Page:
S.Y. Quraishi, the former chief election commissioner, sums up voting in India this way: "The Indian election is not only the biggest election of the world — probably this is the biggest human event of the world."
Indians streamed to the polls Monday in the first stage of a nearly six-week-long national election, and the outcome is very much in doubt. The sheer size sets the election apart: A record 814 million people — more than the electorates of the United States and Europe combined — are eligible to cast ballots.
Nearly 1 million polling stations will be set up — all with electronic voting machines. Eleven million poll officials and security force members will be deployed. For the first time voters will have the option to cast their ballot for "none of the above."
Apart from the magnitude, the election also poses stark differences for the direction and identity of India.
After 10 years in power, Sonia Gandhi's Indian National Congress Party, with its legacy of social welfare programs for the poor and megacorruption scandals, is struggling to connect with voters.
The main opposition, the nationalist BJP, with its popular but controversial chief, Narendra Modi, is stirring the electorate with the promise of change.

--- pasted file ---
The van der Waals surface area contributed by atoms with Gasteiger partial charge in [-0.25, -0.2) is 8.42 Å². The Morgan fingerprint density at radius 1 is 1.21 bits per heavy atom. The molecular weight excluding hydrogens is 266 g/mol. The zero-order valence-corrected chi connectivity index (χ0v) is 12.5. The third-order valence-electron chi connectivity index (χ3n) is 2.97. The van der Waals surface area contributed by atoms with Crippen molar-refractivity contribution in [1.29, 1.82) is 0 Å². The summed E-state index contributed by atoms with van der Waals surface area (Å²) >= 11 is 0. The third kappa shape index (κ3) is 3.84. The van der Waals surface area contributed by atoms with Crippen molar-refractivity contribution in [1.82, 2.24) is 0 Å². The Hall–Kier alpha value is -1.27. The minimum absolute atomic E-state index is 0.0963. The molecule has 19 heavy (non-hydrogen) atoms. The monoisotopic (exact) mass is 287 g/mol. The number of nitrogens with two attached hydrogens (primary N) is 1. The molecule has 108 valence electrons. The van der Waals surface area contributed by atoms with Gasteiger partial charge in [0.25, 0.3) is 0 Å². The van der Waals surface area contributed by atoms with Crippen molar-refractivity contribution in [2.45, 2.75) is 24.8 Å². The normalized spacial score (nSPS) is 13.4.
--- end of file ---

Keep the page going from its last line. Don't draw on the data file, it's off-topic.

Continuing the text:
Modi choose the ancient city of Varanasi to make this stand for a seat in Parliament that could propel him to the prime minister's chair. Nowhere is Hinduism more on the display than in the 3,000-year-old city whose iconic stone steps spill into the western bank of the Ganges River.
Modi's decision puts India's center for religion and spirituality smack in the center of the national campaign.
Modi has sidestepped overt mention of religion, largely galvanizing Indians with a call for an economic revival along the lines of that of the western Indian state of Gujarat, where he is chief minister.
India eyes China's economy with envy while its own growth has slipped below 5 percent. Actor Tilak Raj Mishra, 30, says the young are especially keen to see Modi take power.
"First of all, Narendra Modi is a great personality. He has got a vision: an idea, a vision for development for the progress of this country," Mishra says. "We the people of India only want to see development, nothing but development."
Critics argue that Modi's development model has enriched the business class but has not uplifted Gujarat's poor.
The heir to the Gandhi political dynasty, Rahul Gandhi, who is leading his Congress Party's campaign, slammed the Gujarat model of development at a recent rally on Modi's home turf.
"Children are dying — but they say Gujarat is shining. Shining — but for whom?" said Gandhi, who is Sonia Gandhi's son. "Not for children. Not for unemployed youth. Not for women."
Then he added, "It is definitely shining ... for 10 to 15 industrialists."
Members of Varanasi's Muslim's community say religious disturbances are so easily ignited in India that someone as divisive as Modi at the helm would make discord more likely.
Modi, 63, is a self-declared Hindu nationalist. Under his watch in 2002, Hindu-Muslim riots erupted in Gujarat and killed more than 1,000 people, mostly Muslims. Modi has never apologized and the violence marked him as a polarizing figure.